Maxfield Flynn, MD, PhD
- PSTP Candidate
- PhD in Cell and Molecular Biology (NU ‘07)
- Full & Half Marathon Runner
- Click here to view pdf
"I love to read on topics outside of medicine, especially from mainstream sources like Wired, The New York Times, or The Economist. Thinking about other fields helps me bring more creativity to medicine."
Tell us about your PSTP experience at Northwestern.
The PSTP has been an excellent experience for me so far. I’ve met quite a few of the other residents, fellows, and graduates from the medicine program and they’re an inspiring group of people. Quite a few of them, particularly Dan Toft, Brian Layden, and Wenyu Huang, in the endocrinology department have been an invaluable source of advice and encouragement.
My favorite thing about the Medicine Residency in general is the collaborative and cooperative environment we work in. This is perhaps most obvious among interns and residents working nightfloat or overnight calls on the floor and the ICUs. The times I have asked for help, I have always been amazed by the empathy and generosity of my colleagues. This inspires me to do the same for others when they’re having a bad night.
Why did you pick Endocrinology as a career?
I first became interested in endocrinology during my undergraduate training at Tulane University. I worked in the lab of a professor who studied growth hormone and he allowed me to present my work at the Endocrine Society meeting my senior year.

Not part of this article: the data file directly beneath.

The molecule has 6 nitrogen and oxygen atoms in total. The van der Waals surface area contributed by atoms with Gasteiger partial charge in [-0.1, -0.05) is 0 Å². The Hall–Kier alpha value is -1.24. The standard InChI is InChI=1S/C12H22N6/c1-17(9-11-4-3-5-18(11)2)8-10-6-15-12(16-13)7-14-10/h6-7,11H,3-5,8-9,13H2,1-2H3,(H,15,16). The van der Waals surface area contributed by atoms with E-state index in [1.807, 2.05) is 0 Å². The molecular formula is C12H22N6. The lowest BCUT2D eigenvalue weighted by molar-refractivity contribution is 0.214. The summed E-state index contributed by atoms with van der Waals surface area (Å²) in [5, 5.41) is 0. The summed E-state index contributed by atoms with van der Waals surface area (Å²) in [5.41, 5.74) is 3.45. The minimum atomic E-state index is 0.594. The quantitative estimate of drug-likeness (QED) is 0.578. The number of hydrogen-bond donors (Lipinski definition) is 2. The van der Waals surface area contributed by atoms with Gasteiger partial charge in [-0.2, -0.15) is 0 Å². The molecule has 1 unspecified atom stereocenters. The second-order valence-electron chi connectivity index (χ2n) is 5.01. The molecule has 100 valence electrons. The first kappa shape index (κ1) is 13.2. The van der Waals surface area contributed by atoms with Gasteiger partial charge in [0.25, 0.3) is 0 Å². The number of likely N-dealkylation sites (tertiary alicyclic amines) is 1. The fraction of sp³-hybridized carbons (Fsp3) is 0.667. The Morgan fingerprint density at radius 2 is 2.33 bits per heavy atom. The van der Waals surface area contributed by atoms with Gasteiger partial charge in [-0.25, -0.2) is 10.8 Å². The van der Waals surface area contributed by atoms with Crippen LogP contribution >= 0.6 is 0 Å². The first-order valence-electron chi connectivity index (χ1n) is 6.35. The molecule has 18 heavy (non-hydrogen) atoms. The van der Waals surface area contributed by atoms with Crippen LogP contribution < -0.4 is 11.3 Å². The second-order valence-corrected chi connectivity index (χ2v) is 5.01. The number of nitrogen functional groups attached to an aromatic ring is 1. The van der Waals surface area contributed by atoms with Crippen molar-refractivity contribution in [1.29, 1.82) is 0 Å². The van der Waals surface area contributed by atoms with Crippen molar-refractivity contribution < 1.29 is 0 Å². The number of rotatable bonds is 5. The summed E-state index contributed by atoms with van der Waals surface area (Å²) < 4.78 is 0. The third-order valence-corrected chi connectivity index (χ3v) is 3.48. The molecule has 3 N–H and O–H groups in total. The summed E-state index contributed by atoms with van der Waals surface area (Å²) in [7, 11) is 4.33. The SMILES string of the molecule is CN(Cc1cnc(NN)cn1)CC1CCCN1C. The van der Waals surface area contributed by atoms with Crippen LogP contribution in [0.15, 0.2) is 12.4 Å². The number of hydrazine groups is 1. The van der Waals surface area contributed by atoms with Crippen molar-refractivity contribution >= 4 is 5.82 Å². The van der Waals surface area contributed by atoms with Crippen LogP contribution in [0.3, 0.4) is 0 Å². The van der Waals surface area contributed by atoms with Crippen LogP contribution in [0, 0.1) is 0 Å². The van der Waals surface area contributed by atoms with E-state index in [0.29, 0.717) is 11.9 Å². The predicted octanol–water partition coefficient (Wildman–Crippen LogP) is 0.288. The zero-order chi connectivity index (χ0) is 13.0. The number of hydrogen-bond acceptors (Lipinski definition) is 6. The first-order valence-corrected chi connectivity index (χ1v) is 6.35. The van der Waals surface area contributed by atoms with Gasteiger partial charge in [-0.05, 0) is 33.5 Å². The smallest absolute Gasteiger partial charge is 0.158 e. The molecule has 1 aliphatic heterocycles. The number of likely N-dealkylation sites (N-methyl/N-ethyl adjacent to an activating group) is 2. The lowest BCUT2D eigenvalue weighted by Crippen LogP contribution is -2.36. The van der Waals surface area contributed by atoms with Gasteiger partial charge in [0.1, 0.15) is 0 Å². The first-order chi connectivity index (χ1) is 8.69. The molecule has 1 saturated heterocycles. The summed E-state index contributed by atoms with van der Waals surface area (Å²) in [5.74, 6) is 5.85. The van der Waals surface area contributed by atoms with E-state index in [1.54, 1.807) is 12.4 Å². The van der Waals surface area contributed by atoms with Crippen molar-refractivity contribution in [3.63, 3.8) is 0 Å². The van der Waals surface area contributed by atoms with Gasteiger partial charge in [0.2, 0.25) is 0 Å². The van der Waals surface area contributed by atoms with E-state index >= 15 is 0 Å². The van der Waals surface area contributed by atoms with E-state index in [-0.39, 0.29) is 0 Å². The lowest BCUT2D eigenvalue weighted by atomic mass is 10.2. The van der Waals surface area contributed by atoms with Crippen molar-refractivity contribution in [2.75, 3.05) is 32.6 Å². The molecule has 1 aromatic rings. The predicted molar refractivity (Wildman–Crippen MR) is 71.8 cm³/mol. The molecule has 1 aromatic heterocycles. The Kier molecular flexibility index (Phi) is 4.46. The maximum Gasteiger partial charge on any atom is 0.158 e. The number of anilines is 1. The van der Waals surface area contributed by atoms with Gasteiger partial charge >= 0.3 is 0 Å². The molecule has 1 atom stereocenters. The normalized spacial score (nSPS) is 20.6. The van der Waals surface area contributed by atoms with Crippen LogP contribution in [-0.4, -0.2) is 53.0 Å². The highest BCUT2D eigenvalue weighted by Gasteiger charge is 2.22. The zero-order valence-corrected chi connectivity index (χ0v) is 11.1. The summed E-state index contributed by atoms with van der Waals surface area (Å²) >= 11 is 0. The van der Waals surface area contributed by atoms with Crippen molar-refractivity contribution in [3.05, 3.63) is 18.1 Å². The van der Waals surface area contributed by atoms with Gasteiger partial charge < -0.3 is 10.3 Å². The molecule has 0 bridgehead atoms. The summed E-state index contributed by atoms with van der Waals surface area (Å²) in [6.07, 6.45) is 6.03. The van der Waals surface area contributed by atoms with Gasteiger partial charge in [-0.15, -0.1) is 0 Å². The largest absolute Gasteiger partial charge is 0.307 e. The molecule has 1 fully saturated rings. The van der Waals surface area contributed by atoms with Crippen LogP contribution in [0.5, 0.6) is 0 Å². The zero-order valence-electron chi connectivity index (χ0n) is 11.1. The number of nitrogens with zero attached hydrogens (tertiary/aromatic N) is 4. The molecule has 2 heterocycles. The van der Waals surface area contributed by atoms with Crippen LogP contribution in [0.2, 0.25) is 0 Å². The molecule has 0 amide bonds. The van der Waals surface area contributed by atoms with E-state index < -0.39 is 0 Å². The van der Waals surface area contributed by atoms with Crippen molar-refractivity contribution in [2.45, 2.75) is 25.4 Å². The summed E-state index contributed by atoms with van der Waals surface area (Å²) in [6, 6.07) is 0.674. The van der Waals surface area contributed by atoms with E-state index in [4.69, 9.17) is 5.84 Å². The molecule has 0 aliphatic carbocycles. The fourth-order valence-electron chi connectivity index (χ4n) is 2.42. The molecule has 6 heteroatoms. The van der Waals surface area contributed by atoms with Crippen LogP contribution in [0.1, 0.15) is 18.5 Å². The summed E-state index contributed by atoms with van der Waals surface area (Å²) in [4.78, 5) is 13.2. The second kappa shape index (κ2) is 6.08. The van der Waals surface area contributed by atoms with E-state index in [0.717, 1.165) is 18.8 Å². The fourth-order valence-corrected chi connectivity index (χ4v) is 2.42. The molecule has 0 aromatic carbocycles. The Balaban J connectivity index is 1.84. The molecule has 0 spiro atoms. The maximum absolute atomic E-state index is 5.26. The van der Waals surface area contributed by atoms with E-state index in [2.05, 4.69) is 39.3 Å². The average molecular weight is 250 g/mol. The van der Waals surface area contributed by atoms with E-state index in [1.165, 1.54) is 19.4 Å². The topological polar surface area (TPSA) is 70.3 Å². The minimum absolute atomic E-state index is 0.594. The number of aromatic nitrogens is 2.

I loved the mix of basic science and clinical medicine I experienced at that meeting and how easily science and medicine overlap within endocrinology. I also love the wide variety of problems and questions that are explored in endocrinology: how hormones impact virtually every organ of the body and every stage of life.
Looking back at my intern year, ....
As a student at Northwestern, I was in awe of my residents... they seemed to constantly know what to do in any situation. Starting intern year, I was worried that I would be expected to know everything and function completely independently in patient care. The opposite is actually true. The approach to medicine is, by necessity, an interdisciplinary team approach. I’ve learned an incredible amount over the last two years (from residents, nurses, social workers, discharge planners). But perhaps the most important skill I acquired was knowing when and where to turn for help.
My family is mostly artists and teachers so I didn’t know anything about medicine growing up. For a long time I thought I’d be a cartoonist or a writer. I became more interested in scientific research in highschool and college which eventually lead me into medicine.